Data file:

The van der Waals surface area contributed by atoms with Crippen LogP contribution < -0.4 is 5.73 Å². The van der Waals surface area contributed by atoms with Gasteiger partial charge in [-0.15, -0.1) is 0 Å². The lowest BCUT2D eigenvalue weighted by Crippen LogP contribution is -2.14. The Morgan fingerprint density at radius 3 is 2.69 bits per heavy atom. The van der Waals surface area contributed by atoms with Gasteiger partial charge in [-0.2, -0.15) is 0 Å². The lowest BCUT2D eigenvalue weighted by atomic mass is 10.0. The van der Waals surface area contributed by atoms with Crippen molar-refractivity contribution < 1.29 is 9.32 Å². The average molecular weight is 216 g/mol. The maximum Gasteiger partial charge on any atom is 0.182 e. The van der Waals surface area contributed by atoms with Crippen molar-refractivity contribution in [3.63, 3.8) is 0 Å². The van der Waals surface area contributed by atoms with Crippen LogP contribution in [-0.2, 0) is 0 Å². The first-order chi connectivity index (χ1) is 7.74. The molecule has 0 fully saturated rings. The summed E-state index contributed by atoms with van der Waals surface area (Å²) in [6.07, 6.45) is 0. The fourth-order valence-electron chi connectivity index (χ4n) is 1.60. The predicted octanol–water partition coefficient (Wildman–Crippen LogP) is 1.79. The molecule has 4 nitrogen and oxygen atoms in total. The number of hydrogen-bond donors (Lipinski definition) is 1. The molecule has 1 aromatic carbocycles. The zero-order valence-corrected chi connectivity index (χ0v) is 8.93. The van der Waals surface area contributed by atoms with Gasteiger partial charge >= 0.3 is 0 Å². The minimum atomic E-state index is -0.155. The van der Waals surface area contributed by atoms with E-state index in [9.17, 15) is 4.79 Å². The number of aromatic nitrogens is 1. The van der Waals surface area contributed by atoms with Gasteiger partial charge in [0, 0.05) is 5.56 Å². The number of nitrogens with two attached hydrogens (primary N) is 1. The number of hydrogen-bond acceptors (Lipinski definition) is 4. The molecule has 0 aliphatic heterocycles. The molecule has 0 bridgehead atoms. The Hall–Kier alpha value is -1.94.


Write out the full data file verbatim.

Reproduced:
The van der Waals surface area contributed by atoms with Crippen LogP contribution < -0.4 is 5.73 Å². The van der Waals surface area contributed by atoms with Gasteiger partial charge in [-0.15, -0.1) is 0 Å². The lowest BCUT2D eigenvalue weighted by Crippen LogP contribution is -2.14. The Morgan fingerprint density at radius 3 is 2.69 bits per heavy atom. The van der Waals surface area contributed by atoms with Gasteiger partial charge in [-0.2, -0.15) is 0 Å². The lowest BCUT2D eigenvalue weighted by atomic mass is 10.0. The van der Waals surface area contributed by atoms with Crippen molar-refractivity contribution < 1.29 is 9.32 Å². The average molecular weight is 216 g/mol. The maximum Gasteiger partial charge on any atom is 0.182 e. The van der Waals surface area contributed by atoms with Crippen molar-refractivity contribution in [3.63, 3.8) is 0 Å². The van der Waals surface area contributed by atoms with Crippen LogP contribution in [-0.2, 0) is 0 Å². The first-order chi connectivity index (χ1) is 7.74. The molecule has 0 fully saturated rings. The summed E-state index contributed by atoms with van der Waals surface area (Å²) in [6.07, 6.45) is 0. The fourth-order valence-electron chi connectivity index (χ4n) is 1.60. The predicted octanol–water partition coefficient (Wildman–Crippen LogP) is 1.79. The molecule has 4 nitrogen and oxygen atoms in total. The number of hydrogen-bond donors (Lipinski definition) is 1. The molecule has 1 aromatic carbocycles. The zero-order valence-corrected chi connectivity index (χ0v) is 8.93. The van der Waals surface area contributed by atoms with Gasteiger partial charge >= 0.3 is 0 Å². The minimum atomic E-state index is -0.155. The van der Waals surface area contributed by atoms with E-state index in [9.17, 15) is 4.79 Å². The number of aromatic nitrogens is 1. The van der Waals surface area contributed by atoms with Gasteiger partial charge in [0, 0.05) is 5.56 Å². The number of nitrogens with two attached hydrogens (primary N) is 1. The number of hydrogen-bond acceptors (Lipinski definition) is 4. The molecule has 0 aliphatic heterocycles. The molecule has 0 bridgehead atoms. The Hall–Kier alpha value is -1.94.